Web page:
A series of trihexyphenidyl (THP) analogs were used to search for a derivative that could serve as a cocaine inhibitor. A compound that blocks binding of the cocaine analog carboxyfluorotropane (CFT), allows dopamine uptake and exhibits low side effects could serve as a good candidate for that purpose. All analogs were tested for the extent to which they inhibit CFT binding, dopamine uptake and n-methyl scopolamine (NMS) binding. Several structure-function relationships emerged. Methylation/halogenation of THP's benzene ring enhanced the compound's ability to block CFT binding in comparison to its ability to block dopamine uptake (5a-e). Replacement of the cyclohexyl ring with a benzene ring tended to create compounds that had lower affinities to the dopamine transporter (7b compared to THP, 7d compared to 5h, 7c compared to 8c) and modification of THP's piperidine ring tended to enhance affinity to the dopamine transporter (5f-h, 8a, 8c). One analog (5f) that showed little muscarinic activity indicating that it would probably have few side effects was investigated for its effects as an in vivo cocaine inhibitor. However, it showed few antagonistic effects in vivo. Nevertheless, this work greatly elucidates the structure-function relationships required for potential cocaine inhibitors and so lays out promising directions for future research.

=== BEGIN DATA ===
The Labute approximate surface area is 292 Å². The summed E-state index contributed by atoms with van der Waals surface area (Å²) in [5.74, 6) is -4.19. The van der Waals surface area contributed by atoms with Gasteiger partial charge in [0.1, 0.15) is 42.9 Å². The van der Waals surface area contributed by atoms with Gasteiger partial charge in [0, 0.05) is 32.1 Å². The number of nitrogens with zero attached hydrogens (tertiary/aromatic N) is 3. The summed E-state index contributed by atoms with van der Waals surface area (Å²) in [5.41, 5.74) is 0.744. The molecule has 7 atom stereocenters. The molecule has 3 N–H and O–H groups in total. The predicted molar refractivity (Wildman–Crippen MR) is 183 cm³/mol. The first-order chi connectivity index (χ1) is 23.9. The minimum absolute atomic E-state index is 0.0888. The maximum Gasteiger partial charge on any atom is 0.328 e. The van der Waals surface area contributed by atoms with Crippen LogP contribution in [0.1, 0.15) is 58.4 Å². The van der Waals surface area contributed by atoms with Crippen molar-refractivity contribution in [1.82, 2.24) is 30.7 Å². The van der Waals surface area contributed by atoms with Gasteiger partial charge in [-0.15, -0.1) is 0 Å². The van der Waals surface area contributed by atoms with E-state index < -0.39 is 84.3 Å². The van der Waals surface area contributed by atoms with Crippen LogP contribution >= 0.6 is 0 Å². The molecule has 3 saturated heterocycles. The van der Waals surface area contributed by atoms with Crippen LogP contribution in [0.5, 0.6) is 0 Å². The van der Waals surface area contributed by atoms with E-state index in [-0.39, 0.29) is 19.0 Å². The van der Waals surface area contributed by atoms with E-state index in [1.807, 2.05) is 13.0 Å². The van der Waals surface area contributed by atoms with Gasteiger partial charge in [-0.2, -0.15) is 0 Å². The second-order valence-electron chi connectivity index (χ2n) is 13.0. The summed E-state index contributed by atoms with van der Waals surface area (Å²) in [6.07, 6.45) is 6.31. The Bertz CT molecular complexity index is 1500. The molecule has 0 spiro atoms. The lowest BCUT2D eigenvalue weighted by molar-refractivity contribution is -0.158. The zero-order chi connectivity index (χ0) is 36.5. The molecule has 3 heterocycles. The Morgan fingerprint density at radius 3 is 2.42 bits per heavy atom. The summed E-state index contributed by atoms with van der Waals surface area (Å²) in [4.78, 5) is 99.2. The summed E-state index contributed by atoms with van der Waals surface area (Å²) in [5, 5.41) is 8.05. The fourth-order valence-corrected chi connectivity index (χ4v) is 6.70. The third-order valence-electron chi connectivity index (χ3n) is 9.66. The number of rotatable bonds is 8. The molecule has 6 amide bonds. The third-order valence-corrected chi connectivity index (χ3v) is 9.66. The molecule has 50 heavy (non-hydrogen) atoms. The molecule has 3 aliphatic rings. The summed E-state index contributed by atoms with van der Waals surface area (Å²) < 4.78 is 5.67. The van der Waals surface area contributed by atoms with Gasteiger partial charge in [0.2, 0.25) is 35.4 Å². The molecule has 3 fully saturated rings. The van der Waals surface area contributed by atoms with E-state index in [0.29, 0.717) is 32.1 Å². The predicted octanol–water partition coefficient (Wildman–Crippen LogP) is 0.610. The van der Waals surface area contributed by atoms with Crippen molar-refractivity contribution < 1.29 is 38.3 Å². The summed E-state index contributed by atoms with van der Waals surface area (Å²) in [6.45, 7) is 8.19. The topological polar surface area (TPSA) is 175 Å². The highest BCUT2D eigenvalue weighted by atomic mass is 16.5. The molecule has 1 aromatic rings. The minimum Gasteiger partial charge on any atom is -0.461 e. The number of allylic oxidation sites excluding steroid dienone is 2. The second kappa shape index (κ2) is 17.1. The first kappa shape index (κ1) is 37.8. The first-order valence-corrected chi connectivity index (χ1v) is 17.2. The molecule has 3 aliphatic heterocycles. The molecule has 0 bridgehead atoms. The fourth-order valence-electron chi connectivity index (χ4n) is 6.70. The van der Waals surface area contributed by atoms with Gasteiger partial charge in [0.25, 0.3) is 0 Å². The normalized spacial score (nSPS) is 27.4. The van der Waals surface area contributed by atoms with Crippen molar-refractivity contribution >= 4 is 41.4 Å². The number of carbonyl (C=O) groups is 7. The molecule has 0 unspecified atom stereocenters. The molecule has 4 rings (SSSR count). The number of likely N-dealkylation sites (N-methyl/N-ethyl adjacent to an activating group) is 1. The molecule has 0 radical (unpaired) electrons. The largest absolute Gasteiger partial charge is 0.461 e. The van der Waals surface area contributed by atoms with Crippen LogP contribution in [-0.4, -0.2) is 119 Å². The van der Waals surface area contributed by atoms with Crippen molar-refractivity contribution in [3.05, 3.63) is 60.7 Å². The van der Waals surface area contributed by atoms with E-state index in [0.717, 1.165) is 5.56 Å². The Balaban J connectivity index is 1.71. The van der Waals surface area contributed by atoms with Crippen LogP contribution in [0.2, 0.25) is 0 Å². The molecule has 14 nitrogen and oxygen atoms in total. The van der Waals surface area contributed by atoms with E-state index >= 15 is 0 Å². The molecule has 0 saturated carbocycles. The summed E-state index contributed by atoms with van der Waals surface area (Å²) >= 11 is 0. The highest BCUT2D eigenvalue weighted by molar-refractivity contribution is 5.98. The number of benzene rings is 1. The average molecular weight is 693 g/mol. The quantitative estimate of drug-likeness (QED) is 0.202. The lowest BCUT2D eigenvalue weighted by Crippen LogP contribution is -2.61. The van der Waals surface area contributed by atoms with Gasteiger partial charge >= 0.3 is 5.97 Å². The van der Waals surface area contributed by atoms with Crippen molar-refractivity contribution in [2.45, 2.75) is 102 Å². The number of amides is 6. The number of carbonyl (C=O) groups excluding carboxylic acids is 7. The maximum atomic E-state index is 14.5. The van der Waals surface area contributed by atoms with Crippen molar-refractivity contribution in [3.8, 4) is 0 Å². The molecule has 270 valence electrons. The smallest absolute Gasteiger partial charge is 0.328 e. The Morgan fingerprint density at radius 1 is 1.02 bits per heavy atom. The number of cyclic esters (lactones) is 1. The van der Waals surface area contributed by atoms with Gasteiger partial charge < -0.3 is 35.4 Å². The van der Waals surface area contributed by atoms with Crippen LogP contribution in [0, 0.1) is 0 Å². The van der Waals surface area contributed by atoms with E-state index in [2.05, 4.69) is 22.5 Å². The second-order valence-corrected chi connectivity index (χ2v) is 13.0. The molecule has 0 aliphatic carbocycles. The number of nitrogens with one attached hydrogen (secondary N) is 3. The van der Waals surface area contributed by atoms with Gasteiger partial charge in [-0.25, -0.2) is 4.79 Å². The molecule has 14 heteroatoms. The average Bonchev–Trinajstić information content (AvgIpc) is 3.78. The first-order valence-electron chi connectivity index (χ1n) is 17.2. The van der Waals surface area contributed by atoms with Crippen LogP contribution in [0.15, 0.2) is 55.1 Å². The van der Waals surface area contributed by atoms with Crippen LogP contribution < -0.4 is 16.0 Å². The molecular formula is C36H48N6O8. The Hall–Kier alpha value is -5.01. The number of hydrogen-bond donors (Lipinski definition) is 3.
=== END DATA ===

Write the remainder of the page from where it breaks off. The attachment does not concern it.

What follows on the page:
|Original language||English (US)|
|Number of pages||9|
|Journal||European Journal of Medicinal Chemistry|
|State||Published - Oct 2005|
ASJC Scopus subject areas
- Drug Discovery
- Organic Chemistry